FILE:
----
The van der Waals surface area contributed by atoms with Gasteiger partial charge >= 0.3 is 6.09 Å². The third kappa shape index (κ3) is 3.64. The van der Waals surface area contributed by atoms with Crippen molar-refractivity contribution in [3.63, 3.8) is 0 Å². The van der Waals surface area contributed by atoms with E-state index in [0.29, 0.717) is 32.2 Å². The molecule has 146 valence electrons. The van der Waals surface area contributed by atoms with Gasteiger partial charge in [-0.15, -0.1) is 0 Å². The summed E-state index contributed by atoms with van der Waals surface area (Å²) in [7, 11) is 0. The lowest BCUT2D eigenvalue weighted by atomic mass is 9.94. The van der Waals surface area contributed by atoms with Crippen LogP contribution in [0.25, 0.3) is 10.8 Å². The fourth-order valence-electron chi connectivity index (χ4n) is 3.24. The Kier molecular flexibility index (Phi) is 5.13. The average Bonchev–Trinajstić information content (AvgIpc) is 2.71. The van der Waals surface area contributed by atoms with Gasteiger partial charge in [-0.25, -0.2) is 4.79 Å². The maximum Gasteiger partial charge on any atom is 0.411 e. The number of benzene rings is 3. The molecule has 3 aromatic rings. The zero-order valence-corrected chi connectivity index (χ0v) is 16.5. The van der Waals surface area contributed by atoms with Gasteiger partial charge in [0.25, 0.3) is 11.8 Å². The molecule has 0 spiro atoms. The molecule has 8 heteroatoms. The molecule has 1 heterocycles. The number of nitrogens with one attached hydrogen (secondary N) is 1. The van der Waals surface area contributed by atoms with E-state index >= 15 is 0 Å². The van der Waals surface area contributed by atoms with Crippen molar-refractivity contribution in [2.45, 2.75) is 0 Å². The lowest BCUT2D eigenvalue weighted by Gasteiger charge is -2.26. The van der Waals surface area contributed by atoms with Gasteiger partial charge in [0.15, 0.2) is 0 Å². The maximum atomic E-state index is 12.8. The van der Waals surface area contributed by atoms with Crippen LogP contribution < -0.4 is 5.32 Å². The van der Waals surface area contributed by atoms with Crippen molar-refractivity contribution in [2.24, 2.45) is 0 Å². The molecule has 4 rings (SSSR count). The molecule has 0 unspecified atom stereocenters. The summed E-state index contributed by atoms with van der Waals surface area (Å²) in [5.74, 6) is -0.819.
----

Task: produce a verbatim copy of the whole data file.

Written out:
The van der Waals surface area contributed by atoms with Gasteiger partial charge >= 0.3 is 6.09 Å². The third kappa shape index (κ3) is 3.64. The van der Waals surface area contributed by atoms with Crippen molar-refractivity contribution in [3.63, 3.8) is 0 Å². The van der Waals surface area contributed by atoms with E-state index in [0.29, 0.717) is 32.2 Å². The molecule has 146 valence electrons. The van der Waals surface area contributed by atoms with Gasteiger partial charge in [-0.15, -0.1) is 0 Å². The summed E-state index contributed by atoms with van der Waals surface area (Å²) in [7, 11) is 0. The lowest BCUT2D eigenvalue weighted by atomic mass is 9.94. The van der Waals surface area contributed by atoms with Crippen LogP contribution in [0.25, 0.3) is 10.8 Å². The fourth-order valence-electron chi connectivity index (χ4n) is 3.24. The Kier molecular flexibility index (Phi) is 5.13. The average Bonchev–Trinajstić information content (AvgIpc) is 2.71. The van der Waals surface area contributed by atoms with Gasteiger partial charge in [-0.25, -0.2) is 4.79 Å². The maximum Gasteiger partial charge on any atom is 0.411 e. The number of benzene rings is 3. The molecule has 3 aromatic rings. The zero-order valence-corrected chi connectivity index (χ0v) is 16.5. The van der Waals surface area contributed by atoms with Gasteiger partial charge in [0.25, 0.3) is 11.8 Å². The molecule has 0 spiro atoms. The molecule has 8 heteroatoms. The molecule has 1 heterocycles. The number of nitrogens with one attached hydrogen (secondary N) is 1. The van der Waals surface area contributed by atoms with E-state index >= 15 is 0 Å². The van der Waals surface area contributed by atoms with Crippen molar-refractivity contribution in [2.45, 2.75) is 0 Å². The lowest BCUT2D eigenvalue weighted by Gasteiger charge is -2.26. The van der Waals surface area contributed by atoms with Gasteiger partial charge in [0.15, 0.2) is 0 Å². The maximum atomic E-state index is 12.8. The van der Waals surface area contributed by atoms with Crippen LogP contribution < -0.4 is 5.32 Å². The van der Waals surface area contributed by atoms with Crippen molar-refractivity contribution in [2.24, 2.45) is 0 Å². The molecule has 4 rings (SSSR count). The molecule has 0 unspecified atom stereocenters. The summed E-state index contributed by atoms with van der Waals surface area (Å²) in [5.74, 6) is -0.819.